8 Easy Tips To Help Your Toddler Try New Foods

Many parents who have weaned their babies are aware of the power-struggles that can accompany getting your child to try new foods or to even eat the one food they liked last week. A good reason why introducing new foods to toddlers can be an uphill task is that toddlers love to eat familiar foods, that they feel safe and reassured.

While there’s no magic trick to get your toddler eating every food you put in front of him, there are aa ew tricks that you can employ to get him to feed better and enjoy a variety of healthy nutritious foods.

READ ALSO: 11 Foods Your Baby May Not Be Ready For

If you are consistent with your approach to feeding your little one, you can gently expand the list of foods they do eat…even if the progress is slow and steady. See tips below:

1. Offer New Foods In Small Portions:

New foods can be a little overwhelming for babies. A practical thing to do would be to introduce new tastes in tiny portions, as little as a tablespoon sometimes, that will help keep fear at bay and also reduce the amount of food that gets wasted.

2. Accommodate Their Preferences But…

Your toddler will like some foods than others, while that is not a bad thing in itself, you don’t have to submit to their thin list. If your toddler likes pasta with peas, for instance, you can on other days make pasta with carrots. Gradually, they will learn to welcome both states and eventually catch up on loving them.

3. Let Them Get Hungry

If your toddler is suddenly not eating as well at dinner, try moving back his afternoon snack or eliminating it completely—there’s a much better chance they will eat if they have 2-3 hours to work up an appetite. And if your kiddo does get super hungry and a meal isn’t quite ready yet,  try a new food as an appetizer. If you wait till they are hungry, chances are that the won’t be so picky.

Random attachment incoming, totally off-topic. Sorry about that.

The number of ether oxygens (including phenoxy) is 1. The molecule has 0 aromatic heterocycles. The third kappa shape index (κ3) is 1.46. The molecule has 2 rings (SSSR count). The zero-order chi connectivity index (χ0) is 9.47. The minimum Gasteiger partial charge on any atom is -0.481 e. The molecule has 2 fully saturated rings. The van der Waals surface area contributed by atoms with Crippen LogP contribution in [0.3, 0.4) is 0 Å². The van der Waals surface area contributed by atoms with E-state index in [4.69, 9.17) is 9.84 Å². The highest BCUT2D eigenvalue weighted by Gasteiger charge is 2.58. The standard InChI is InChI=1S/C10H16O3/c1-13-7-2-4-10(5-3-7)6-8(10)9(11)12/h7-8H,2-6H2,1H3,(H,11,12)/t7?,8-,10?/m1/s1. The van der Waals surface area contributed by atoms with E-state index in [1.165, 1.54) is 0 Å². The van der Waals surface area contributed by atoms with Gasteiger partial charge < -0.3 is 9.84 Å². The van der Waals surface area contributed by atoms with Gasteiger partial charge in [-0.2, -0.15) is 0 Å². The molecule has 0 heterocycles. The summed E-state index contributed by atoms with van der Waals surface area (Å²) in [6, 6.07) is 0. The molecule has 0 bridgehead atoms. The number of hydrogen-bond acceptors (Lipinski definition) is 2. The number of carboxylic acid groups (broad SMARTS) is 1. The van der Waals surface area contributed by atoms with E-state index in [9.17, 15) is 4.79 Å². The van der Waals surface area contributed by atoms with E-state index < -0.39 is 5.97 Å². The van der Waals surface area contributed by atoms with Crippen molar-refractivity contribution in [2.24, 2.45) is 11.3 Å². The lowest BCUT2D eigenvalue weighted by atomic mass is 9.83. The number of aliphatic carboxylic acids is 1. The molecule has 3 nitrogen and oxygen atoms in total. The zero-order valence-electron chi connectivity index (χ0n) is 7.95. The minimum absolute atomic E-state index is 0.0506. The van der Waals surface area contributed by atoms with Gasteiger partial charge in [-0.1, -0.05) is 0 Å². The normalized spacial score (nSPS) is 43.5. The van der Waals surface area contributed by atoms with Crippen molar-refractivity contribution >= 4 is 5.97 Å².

4. Talk About Food

Use descriptive words about the color, the texture, the flavor, and the temperature to spark your toddler’s fancy. Encourage them to describe the food too—is it cold or hot? Does it feel crunchy or soft? Who’s favorite color is it? This might get you farther than focusing on “like” and “dislike”. It’s positive, supportive, and fun.

5. Don’t Be Too Pushy

Forcing anything doesn’t go well. It will serve your purpose to be encouraging and not take it personally that your toddler isn’t eating as much as you would like, even though you are making real sumptuous meals. You decide what to offer, they decide what and how much to eat it. Don’t sweat it if they don’t eat some of everything, you’ll be more pleasantly surprised on other days. So relax.

6. Remember That It Is Normal

Almost every child shows some resistance towards food in the beginning, so don’t fret over it. Your child may require some time to adjust to new tastes, be patient, be consistent and apply the tricks.

7. Add Flavour

Flavor is good and it might be the gateway to helping toddlers learn to eat and enjoy the foods we introduce. So let them taste sauce, add herbs and moderate spices, and observe what they like.

8. Keep Trying

Like with all other aspects of parenting, you shouldn’t give up after a few tries. Feeding is particularly essential because of it’s major grow in the healthy growth and development of children. Try new methods daily, be patient and see daily what works for your special child.

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